September 4th, 2013
Same Disease, Different Tools
Several Cardiology Fellows who are attending ESC.13 in Amsterdam this week are blogging for CardioExchange. The Fellows include Paddy Barrett, Louis Handoko, and Amanda Vest. For more of our ESC.13 coverage of late-breaking clinical trials, interviews with the authors of the most important research, and blogs from our fellows on the most interesting presentations at the meeting, check out our Coverage Headquarters.
I sometimes feel frustrated that the available tools in my subspecialty of heart failure fall short of the therapeutic advances achieved in other subspecialties. The standard pharmacological heart-failure cocktail has been largely unchanged since I graduated medical school 8 years ago. Nesiritide held promise in acutely decompensated heart failure until definitive studies failed to demonstrate a mortality or rehospitalization benefit. Cardiac resynchronization therapy and ventricular assist devices have entered the arena for a subset of advanced heart failure patients, but where are the new drugs?
The joint ESC-AHA symposium on challenges in managing heart failure opened my eyes to the differing armamentarium available to European and American clinical cardiologists and to several evolving drug options.
Ivabradine is used by approximately 12% of patients in the European HF registry (as reported by Aldo P. Maggioni) but is not licensed for use in the U.S. It is a negative chronotrope that was approved for treatment of angina in Europe in 2005. The 2010 SHIFT trial demonstrated an ivabradine-associated reduction in heart failure mortality and readmissions for systolic heart failure patients in sinus rhythm with a heart rate above 70 bpm. It has proven particularly useful in patients whose beta-blocker tolerance is limited by hypotension. When session cochair Mariell Jessup asked the audience who routinely considers use of ivabradine for heart failure patients, I was one of only a few attendees who did not raise their hands. European practitioners again raised their hands en masse when asked whether they use levosimendan — a calcium sensitizer approved as inotropic therapy for acutely decompensated heart failure in many European countries. By contrast, far fewer hands were raised when the cochair asked whose home institutions offered percutaneous ventricular assist devices, destination ventricular assist devices, and cardiac transplantation – options that I am far more familiar with as a trainee at a large U.S. institution. I also learnt that the approval of tolvaptan for hyponatremia in the setting of decompensated heart failure is limited to the U.S.; in Europe, SIADH is the only approved indication. These geographic variations in options for heart failure management underscore the challenges faced by guideline writers who seek widely applicable clinical recommendations.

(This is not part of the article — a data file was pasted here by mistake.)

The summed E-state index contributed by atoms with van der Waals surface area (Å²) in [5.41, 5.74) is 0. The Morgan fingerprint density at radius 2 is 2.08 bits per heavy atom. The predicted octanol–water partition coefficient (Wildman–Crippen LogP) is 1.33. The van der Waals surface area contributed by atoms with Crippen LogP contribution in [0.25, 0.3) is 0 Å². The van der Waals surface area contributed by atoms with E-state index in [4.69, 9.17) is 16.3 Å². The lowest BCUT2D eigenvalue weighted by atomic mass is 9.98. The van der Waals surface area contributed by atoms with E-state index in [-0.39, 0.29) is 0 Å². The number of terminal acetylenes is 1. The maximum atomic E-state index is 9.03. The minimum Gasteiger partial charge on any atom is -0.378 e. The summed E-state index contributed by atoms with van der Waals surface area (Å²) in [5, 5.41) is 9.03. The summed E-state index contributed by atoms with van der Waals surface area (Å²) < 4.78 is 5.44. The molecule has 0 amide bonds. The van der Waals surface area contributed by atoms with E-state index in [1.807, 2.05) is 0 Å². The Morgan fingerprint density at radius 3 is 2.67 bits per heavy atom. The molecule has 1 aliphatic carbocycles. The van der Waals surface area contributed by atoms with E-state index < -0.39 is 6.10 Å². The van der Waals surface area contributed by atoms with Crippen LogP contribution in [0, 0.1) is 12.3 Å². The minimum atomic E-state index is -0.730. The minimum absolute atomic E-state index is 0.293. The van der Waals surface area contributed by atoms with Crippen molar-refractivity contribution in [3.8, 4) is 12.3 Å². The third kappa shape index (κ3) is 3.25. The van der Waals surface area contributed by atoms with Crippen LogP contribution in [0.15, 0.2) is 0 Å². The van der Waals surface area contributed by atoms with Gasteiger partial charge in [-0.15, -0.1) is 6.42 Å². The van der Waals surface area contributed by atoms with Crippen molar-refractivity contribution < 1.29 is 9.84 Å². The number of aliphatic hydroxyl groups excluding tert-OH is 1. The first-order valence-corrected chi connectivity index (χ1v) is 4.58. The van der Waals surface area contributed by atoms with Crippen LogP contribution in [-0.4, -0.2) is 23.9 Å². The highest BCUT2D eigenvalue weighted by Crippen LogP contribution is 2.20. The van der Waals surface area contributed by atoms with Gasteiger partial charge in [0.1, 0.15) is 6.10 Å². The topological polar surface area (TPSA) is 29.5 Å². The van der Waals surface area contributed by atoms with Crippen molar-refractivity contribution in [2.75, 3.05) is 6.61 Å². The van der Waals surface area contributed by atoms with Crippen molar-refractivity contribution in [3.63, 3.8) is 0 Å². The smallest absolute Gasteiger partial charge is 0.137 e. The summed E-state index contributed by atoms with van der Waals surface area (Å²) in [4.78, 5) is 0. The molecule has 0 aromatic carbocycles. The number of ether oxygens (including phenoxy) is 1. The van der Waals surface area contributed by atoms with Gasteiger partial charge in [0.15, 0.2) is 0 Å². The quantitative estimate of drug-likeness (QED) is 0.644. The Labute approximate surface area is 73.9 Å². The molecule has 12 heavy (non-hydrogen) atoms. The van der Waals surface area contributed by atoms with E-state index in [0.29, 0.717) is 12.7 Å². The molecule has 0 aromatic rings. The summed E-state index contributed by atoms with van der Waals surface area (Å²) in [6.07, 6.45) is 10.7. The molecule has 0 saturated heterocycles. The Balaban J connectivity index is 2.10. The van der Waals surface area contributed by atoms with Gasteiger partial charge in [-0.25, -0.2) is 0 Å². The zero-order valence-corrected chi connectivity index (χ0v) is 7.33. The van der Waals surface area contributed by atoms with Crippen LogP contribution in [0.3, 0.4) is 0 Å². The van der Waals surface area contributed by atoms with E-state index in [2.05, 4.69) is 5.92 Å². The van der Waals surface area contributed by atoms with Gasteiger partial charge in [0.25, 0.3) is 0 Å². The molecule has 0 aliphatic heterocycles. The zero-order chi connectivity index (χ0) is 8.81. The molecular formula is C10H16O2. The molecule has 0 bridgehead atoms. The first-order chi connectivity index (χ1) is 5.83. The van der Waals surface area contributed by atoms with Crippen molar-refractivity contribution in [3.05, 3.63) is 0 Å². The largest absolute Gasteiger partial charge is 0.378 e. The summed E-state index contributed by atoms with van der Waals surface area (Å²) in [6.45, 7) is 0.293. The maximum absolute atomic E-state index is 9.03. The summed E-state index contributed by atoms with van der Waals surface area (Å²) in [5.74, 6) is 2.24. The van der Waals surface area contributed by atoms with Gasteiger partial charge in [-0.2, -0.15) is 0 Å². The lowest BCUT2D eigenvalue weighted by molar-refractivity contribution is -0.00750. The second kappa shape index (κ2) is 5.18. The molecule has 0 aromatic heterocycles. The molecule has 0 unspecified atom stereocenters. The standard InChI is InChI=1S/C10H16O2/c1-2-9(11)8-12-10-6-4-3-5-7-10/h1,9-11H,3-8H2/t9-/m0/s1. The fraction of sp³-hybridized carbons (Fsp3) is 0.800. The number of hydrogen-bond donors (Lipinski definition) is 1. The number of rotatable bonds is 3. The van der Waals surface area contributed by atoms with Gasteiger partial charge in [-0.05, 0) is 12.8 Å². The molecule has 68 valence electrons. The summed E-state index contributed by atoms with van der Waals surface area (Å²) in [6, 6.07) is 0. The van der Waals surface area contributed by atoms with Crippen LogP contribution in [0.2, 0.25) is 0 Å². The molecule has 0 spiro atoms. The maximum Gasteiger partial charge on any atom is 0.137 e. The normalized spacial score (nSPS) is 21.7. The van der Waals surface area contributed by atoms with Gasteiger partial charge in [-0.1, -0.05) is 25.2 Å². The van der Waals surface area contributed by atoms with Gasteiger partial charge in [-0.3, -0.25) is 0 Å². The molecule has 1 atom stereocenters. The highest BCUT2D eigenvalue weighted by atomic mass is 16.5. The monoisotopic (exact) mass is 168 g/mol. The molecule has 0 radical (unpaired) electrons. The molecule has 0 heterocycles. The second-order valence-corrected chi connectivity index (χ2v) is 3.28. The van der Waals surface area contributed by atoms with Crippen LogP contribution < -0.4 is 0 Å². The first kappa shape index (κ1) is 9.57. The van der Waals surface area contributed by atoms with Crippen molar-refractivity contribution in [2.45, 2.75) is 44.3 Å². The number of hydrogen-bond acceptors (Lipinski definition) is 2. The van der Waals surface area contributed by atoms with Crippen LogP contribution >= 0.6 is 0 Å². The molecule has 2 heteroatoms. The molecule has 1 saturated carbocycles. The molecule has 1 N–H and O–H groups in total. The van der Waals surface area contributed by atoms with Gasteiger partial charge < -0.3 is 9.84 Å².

Useful additions to the heart failure toolbox may be on the horizon for cardiologists on both sides of the Atlantic. Serelaxin (recombinant human relaxin-2), which showed encouraging results for relief of dyspnea in in the RELAX-AHF study published earlier this year, was recently granted ‘breakthrough therapy’ designation by the FDA and is currently being considered for European approval. Other promising agents entering phase III evaluation include omecamtiv mecorbl (a cardiac-specific myosin activator) and ularitide (a natriuretic peptide).
This was an ideal session to gain appreciation of the differing strategies for managing heart failure in Europe and America. I left wishing that ivabradine were available to help U.S. cardiologists meet heart rate goals, but feeling encouraged by reports of potentially useful heart failure drugs in development. The international insights gained at my first ESC Congress have added to my clinical toolbox. I recommend this conference to U.S. cardiology fellows-in-training seeking a more global perspective to their clinical practice.
What do you see as the most salient differences in clinical cardiology practice between the U.S. and the rest of the world?